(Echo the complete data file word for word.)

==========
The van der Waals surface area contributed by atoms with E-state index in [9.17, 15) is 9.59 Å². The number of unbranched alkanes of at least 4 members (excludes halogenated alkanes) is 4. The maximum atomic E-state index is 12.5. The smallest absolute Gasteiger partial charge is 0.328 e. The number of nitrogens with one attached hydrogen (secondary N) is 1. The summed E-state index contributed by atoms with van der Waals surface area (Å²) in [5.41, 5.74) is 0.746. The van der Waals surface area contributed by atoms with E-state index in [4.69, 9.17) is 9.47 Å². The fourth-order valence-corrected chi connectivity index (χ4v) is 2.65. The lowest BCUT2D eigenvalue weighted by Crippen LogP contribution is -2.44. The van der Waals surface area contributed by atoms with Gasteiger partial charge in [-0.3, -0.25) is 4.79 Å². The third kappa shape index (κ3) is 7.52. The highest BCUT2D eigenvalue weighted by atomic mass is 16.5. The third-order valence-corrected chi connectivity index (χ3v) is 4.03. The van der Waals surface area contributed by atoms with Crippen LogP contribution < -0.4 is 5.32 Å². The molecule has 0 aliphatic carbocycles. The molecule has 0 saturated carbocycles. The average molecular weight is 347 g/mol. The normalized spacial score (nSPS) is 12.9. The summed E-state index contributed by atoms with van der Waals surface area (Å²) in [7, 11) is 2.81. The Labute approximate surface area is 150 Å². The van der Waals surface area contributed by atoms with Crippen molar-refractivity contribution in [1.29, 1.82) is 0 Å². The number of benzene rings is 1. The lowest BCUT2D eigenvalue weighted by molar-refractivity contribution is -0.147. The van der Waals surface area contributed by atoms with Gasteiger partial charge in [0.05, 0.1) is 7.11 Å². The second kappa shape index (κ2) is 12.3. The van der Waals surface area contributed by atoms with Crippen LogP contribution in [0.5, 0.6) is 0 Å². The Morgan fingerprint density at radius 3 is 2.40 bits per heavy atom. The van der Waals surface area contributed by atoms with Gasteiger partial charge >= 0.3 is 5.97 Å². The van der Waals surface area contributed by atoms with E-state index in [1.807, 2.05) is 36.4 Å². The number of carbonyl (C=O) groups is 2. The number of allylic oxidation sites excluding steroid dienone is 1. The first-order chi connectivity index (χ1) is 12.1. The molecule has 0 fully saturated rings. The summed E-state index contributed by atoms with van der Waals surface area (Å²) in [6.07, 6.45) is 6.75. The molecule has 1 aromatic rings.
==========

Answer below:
The van der Waals surface area contributed by atoms with E-state index in [9.17, 15) is 9.59 Å². The number of unbranched alkanes of at least 4 members (excludes halogenated alkanes) is 4. The maximum atomic E-state index is 12.5. The smallest absolute Gasteiger partial charge is 0.328 e. The number of nitrogens with one attached hydrogen (secondary N) is 1. The summed E-state index contributed by atoms with van der Waals surface area (Å²) in [5.41, 5.74) is 0.746. The van der Waals surface area contributed by atoms with E-state index in [4.69, 9.17) is 9.47 Å². The fourth-order valence-corrected chi connectivity index (χ4v) is 2.65. The lowest BCUT2D eigenvalue weighted by Crippen LogP contribution is -2.44. The van der Waals surface area contributed by atoms with Gasteiger partial charge in [-0.3, -0.25) is 4.79 Å². The third kappa shape index (κ3) is 7.52. The highest BCUT2D eigenvalue weighted by atomic mass is 16.5. The third-order valence-corrected chi connectivity index (χ3v) is 4.03. The van der Waals surface area contributed by atoms with Crippen LogP contribution < -0.4 is 5.32 Å². The molecule has 0 aliphatic carbocycles. The molecule has 0 saturated carbocycles. The average molecular weight is 347 g/mol. The normalized spacial score (nSPS) is 12.9. The summed E-state index contributed by atoms with van der Waals surface area (Å²) in [7, 11) is 2.81. The Labute approximate surface area is 150 Å². The van der Waals surface area contributed by atoms with Crippen molar-refractivity contribution in [1.29, 1.82) is 0 Å². The number of benzene rings is 1. The lowest BCUT2D eigenvalue weighted by molar-refractivity contribution is -0.147. The van der Waals surface area contributed by atoms with Gasteiger partial charge in [0.05, 0.1) is 7.11 Å². The second kappa shape index (κ2) is 12.3. The van der Waals surface area contributed by atoms with Crippen LogP contribution in [0.5, 0.6) is 0 Å². The Morgan fingerprint density at radius 3 is 2.40 bits per heavy atom. The van der Waals surface area contributed by atoms with Gasteiger partial charge >= 0.3 is 5.97 Å². The van der Waals surface area contributed by atoms with E-state index in [1.807, 2.05) is 36.4 Å². The number of carbonyl (C=O) groups is 2. The number of allylic oxidation sites excluding steroid dienone is 1. The first-order chi connectivity index (χ1) is 12.1. The molecule has 0 fully saturated rings. The summed E-state index contributed by atoms with van der Waals surface area (Å²) in [6.07, 6.45) is 6.75. The molecule has 1 aromatic rings.